life

Steve Jobs: “Remembering that I’ll be dead soon”

In terms of being a nice person, Steve Jobs may have been the worst Buddhist in the history of the world, but he captures the Zen/Buddhist essence in this quote:

“Remembering that I’ll be dead soon is the most important tool I’ve ever encountered to help me make the big choices in life. Because almost everything — all external expectations, all pride, all fear of embarrassment or failure — these things just fall away in the face of death, leaving only what is truly important. Remembering that you are going to die is the best way I know to avoid the trap of thinking you have something to lose. You are already naked. There is no reason not to follow your heart.”

Photo from forbes.com, words from Steve Jobs.

If we think we want to get joy for ourselves ...

“If we think we want to get joy for ourselves, we realize that it’s very shortsighted, short-lived. Joy is the reward, really, of seeking to give joy to others. When you show compassion, when you show caring, when you show love to others, do things for others, in a wonderful way you have a deep joy that you can get in no other way.”

“You can’t buy it with money. You can be the richest person on Earth, but if you care only about yourself, I can bet my bottom dollar you will not be happy and joyful. But when you are caring, compassionate, more concerned about the welfare of others than about your own, wonderfully, wonderfully, you suddenly feel a warm glow in your heart, because you have, in fact, wiped the tears from the eyes of another.”

~ Archbishop Desmond Tutu, in The Book of Joy

Notes from February 4, 2018 (decision journals, Mayan civilization, more)

Farnam Street has been an interesting blog lately, including this post about keeping a decision journal, and this post about the rules of the road of investing.

In other news, bbc.com reports that researchers have found a sprawling Maya network discovered under a Guatemalan jungle.

sixcolors.com has a nice pie chart that shows how Apple makes its money (hint: 70% comes from the iPhone, 7% from the Mac).

inc.com has this article, 21 questions Amazon asks its job candidates.

Finally, here’s a series of tweets where Alastair McAlpine “asked some of my terminal paediatric palliative care patients what they had enjoyed in life, and what gave it meaning.” (Highly recommended reading.)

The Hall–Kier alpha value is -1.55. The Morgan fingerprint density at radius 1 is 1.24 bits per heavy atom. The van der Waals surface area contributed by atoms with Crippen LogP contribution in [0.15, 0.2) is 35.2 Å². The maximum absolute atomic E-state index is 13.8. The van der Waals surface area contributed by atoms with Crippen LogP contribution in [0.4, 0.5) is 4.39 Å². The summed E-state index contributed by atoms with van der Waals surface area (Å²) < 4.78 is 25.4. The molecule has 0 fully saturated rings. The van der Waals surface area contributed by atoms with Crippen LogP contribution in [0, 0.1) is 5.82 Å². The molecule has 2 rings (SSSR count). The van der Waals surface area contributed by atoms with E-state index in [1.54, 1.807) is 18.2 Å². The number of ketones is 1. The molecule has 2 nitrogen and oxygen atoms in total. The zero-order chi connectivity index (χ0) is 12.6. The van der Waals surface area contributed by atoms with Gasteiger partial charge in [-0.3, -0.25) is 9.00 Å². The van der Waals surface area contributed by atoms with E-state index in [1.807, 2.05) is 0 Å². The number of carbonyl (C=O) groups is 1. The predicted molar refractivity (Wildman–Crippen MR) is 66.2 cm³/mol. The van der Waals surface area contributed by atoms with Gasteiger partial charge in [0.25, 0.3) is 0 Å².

Consciousness and joy am I

I have no name, I have no life, I breathe no vital air.
No elements have molded me, no bodily sheath is my lair.
I have no speech, no hands and feet, nor means of evolution.
Consciousness and joy am I, and bliss in dissolution.

~ from the book, Light on Yoga

Look, I have no illusions, okay? I know how it’s gonna end for me.

“Look, I have no illusions, okay? I know that the life I live ... I know how it’s gonna end for me. Whatever. I’m okay with that. But I wanted you to know ... that when I do picture myself happy ... it’s with you.”

(Dean)

Two quotes from Daliy Stoic

“No man can have a peaceful life who thinks too much about lengthening it.” ~ Seneca

“There is a limit to the time assigned you, and if you don’t use it to free yourself, it will be gone and never return.” ~ Marcus Aurelius

Enjoying whatever time we have left

Stopped off to do a little bowling on the way to the grocery yesterday. I’m rolling the ball about 21-23 mph. Next to me, a little old man with an oxygen tank strapped onto his back is rolling maybe 10 mph, but with a really nice hook. He’d throw a few balls, then rest for a while, then throw a few more. We had some good conversations, but the best was about enjoying whatever time we have left.

~ November 2, 2013

The most important lesson I learned from aimlessly wandering around

Probably the most important lesson I learned from aimlessly wandering around for five years is that if you treat complete strangers as brothers and sisters that you’re meeting for the first time, the world magically becomes a better place.

Real marriage is when ...

“Real marriage is when two individuals share the same goals in life, and want to help each other attain those goals.”

~ Swami Satchidananda